Downie-Hurst says personal factors are researched before themes - such as beach, desert, cinema – and photography and video requirements are agreed upon. “We really get to know the couple we’re working with,” she says. "So we ask the guy about their relationship, how they met, what they enjoy doing together, her favourite colour and flowers, and so on.

A proposal set up at Melia Dubai 
A proposal set up at Melia Dubai

“If she’s an introvert, she’s not going to want a flash mob proposal, with everyone watching. If she's an extrovert, she might want something to do with theatre or galleries, something creative.”

The demand for lavish proposals is often driven by Instagram and other social media platforms. Downie-Hurst believes grooms do feel greater pressure, although she notes: “These days, most men have access to more resources and information to do grand gestures, whereas back in the day they couldn’t go online and search.”

As Ben Davis did when deciding to pop the question during his Dubai holiday earlier this year. “I already had in mind proposing on the beach,” recalls the electrician, 26, from London. “I was just trying to find the right company that could make the idea possible.”

A Google search led him to The Big Proposals, where prices range from Dh10,000 to Dh30,000. “They guided me as to what was possible and the place, shared ideas, and sent helpful pictures,” says Davis.

He told his housing association supervisor girlfriend Charlotte Newell, 28, they were going skydiving, adding: “The experience was just amazing, 10 times better than I imagined.”

The Big Proposal's clients Ben Davis and Charlotte Newell from London also plan to return to Dubai to get marries  
The Big Proposals's clients Ben Davis and Charlotte Newell from London also plan to return to Dubai to get married

The March 15 proposal was the last the company could fulfill before the coronavirus pandemic restrictions halted travel and restricted public contact. It has since postponed two bookings, including potentially its most elaborate yet.

“Things like this cause you to think outside the box, be creative, come up with solutions for clients,” says Downie-Hurst. “We’re talking about video proposals; can we work with suppliers to create some kind of magic online for guys who want to propose to a girl in a different country? We’re also using this time to set up meetings, connect with people, introducing ourselves, setting everything in motion for when things get back to normal.”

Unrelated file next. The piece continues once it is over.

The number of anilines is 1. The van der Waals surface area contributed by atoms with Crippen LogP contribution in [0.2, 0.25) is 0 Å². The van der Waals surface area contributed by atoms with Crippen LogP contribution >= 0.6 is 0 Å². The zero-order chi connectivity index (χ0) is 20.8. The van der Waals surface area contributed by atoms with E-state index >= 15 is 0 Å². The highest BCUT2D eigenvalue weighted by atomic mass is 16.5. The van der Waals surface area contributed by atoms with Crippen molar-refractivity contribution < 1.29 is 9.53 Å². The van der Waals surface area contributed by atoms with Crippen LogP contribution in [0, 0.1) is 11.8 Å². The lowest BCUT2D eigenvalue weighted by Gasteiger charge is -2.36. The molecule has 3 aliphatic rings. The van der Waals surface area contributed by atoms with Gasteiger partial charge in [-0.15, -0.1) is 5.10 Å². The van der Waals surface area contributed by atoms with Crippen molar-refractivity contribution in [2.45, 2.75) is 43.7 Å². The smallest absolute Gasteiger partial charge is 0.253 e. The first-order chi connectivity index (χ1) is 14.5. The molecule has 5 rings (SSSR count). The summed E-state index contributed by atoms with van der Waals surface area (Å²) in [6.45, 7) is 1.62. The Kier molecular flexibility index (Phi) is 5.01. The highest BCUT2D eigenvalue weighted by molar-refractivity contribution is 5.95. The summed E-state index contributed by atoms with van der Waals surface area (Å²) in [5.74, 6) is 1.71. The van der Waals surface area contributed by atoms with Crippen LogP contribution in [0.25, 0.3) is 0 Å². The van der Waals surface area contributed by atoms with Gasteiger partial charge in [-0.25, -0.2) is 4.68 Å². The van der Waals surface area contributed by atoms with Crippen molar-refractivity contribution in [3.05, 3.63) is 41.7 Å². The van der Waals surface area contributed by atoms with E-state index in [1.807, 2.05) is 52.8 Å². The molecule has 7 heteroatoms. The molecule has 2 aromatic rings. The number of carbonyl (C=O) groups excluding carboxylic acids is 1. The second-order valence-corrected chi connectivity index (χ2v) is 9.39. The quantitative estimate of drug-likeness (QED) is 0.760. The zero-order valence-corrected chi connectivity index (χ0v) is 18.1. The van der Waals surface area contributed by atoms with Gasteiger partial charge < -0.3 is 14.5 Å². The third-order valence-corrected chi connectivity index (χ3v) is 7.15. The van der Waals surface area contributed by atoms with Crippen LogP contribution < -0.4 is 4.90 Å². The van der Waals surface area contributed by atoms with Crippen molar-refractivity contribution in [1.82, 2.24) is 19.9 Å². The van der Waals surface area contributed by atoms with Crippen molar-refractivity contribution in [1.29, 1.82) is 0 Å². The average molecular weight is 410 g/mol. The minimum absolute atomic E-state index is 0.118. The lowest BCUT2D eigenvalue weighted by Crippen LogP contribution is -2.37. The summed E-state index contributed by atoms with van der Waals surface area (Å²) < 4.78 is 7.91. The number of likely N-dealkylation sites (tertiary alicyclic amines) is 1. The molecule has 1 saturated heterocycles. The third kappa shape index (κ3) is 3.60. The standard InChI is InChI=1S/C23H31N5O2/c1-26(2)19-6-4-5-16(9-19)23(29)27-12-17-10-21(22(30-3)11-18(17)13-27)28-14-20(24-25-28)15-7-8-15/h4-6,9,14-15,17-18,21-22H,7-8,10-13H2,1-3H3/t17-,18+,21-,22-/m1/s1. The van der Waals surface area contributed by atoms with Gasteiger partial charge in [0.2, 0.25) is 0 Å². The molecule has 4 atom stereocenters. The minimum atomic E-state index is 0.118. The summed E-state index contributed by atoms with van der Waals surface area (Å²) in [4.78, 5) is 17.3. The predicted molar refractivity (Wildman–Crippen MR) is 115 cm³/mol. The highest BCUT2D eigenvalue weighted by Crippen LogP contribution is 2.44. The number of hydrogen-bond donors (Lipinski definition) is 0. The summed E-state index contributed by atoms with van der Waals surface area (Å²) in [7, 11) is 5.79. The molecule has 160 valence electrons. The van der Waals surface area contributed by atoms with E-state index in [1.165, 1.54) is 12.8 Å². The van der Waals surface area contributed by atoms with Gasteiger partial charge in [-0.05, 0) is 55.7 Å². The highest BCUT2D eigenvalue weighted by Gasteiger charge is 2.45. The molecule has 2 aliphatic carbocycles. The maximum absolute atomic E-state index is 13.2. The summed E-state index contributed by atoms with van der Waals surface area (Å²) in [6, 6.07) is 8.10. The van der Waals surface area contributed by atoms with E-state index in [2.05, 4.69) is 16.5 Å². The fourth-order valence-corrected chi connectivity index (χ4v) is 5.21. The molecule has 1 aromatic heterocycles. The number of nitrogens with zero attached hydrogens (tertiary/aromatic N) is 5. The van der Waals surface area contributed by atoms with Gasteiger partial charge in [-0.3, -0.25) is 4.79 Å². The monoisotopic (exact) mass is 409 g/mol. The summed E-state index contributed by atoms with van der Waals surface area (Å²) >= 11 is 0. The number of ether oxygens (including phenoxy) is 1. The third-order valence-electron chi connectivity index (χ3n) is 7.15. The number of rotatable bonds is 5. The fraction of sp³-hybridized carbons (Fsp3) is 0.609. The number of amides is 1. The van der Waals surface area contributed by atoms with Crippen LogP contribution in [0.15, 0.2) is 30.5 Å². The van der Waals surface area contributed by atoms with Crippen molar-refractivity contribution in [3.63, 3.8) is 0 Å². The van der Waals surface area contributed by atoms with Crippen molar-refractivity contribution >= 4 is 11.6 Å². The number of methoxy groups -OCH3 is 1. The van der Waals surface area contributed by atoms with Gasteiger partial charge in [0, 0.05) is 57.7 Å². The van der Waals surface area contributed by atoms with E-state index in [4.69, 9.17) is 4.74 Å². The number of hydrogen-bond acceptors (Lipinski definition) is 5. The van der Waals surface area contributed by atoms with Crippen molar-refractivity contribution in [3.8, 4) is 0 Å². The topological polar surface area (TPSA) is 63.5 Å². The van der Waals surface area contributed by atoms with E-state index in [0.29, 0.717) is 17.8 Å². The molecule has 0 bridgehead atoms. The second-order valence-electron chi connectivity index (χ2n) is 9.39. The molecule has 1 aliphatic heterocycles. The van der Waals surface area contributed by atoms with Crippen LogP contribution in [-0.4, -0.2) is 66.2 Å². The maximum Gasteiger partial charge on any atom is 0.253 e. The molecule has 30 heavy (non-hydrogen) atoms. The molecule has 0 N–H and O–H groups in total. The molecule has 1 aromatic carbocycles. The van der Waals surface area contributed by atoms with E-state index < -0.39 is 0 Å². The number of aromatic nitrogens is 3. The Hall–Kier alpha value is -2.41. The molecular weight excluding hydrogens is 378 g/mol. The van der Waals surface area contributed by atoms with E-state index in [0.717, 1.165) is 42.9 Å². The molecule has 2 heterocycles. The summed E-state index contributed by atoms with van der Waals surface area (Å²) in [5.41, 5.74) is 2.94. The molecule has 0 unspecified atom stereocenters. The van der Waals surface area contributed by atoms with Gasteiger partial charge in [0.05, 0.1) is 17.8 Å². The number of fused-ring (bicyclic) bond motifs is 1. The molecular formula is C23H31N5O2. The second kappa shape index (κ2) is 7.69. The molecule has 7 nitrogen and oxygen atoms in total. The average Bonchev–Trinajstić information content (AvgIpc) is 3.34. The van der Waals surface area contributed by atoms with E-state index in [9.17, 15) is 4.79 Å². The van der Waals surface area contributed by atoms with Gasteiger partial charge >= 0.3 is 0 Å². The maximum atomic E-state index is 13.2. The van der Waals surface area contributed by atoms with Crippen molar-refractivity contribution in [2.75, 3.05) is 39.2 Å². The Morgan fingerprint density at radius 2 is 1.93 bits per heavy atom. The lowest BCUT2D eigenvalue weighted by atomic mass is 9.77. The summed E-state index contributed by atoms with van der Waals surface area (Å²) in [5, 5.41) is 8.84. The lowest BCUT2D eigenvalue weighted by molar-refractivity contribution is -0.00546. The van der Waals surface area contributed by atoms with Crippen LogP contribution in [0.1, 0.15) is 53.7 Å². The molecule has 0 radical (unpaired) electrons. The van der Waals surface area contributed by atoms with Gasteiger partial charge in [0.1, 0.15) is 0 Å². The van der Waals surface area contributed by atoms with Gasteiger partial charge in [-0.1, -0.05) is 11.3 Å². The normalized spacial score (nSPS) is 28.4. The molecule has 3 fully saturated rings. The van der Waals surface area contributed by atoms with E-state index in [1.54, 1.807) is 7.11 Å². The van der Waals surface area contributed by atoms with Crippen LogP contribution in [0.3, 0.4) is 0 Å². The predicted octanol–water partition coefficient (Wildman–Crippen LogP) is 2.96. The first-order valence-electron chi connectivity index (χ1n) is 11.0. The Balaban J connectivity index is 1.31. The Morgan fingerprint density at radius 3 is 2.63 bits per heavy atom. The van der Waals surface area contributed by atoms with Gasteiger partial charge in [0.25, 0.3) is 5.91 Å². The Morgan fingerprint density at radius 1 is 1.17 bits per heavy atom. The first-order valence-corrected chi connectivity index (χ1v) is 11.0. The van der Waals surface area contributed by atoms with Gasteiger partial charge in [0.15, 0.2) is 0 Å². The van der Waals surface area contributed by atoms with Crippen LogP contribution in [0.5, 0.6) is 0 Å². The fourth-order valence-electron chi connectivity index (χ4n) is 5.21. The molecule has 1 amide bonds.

And when that happens, they hope to work with more UAE residents, too. While cultural considerations could present challenges - some engagement formalities go beyond a groom simply proposing - Downie-Hurst believes they could provide a “romantic cherry-on-the-top occasion”, to inspire non-tourists already familiar with the UAE’s charm.

“We’ve had inquiries from people based here and we have a marketing campaign ready that promotes unique places people wouldn’t think of; off-the-beaten-track UAE locations to propose,” she says.

With Covid-19 restricting any such outdoor events from happening anytime soon, the duo realise that things could be slow even once the all-clear arrives. “A lot of people will be struggling financially and, as a business, it’s important we take that into consideration. We might need to adjust pricing or cater to a different type of market, but we don’t want people to miss out on that joy. We’re in the business of making dreams happen - and we always cry, at every proposal.”

Plus, there’s the potential for follow-up business if a couple then aspires to a Dubai wedding. That includes Ben and Charlotte, who are now planning their big day. “Yes,” confirms Davis. “We’ve discussed the possibility of getting married in Dubai, in the future.”

Updated: April 9, 2020 08:19 PM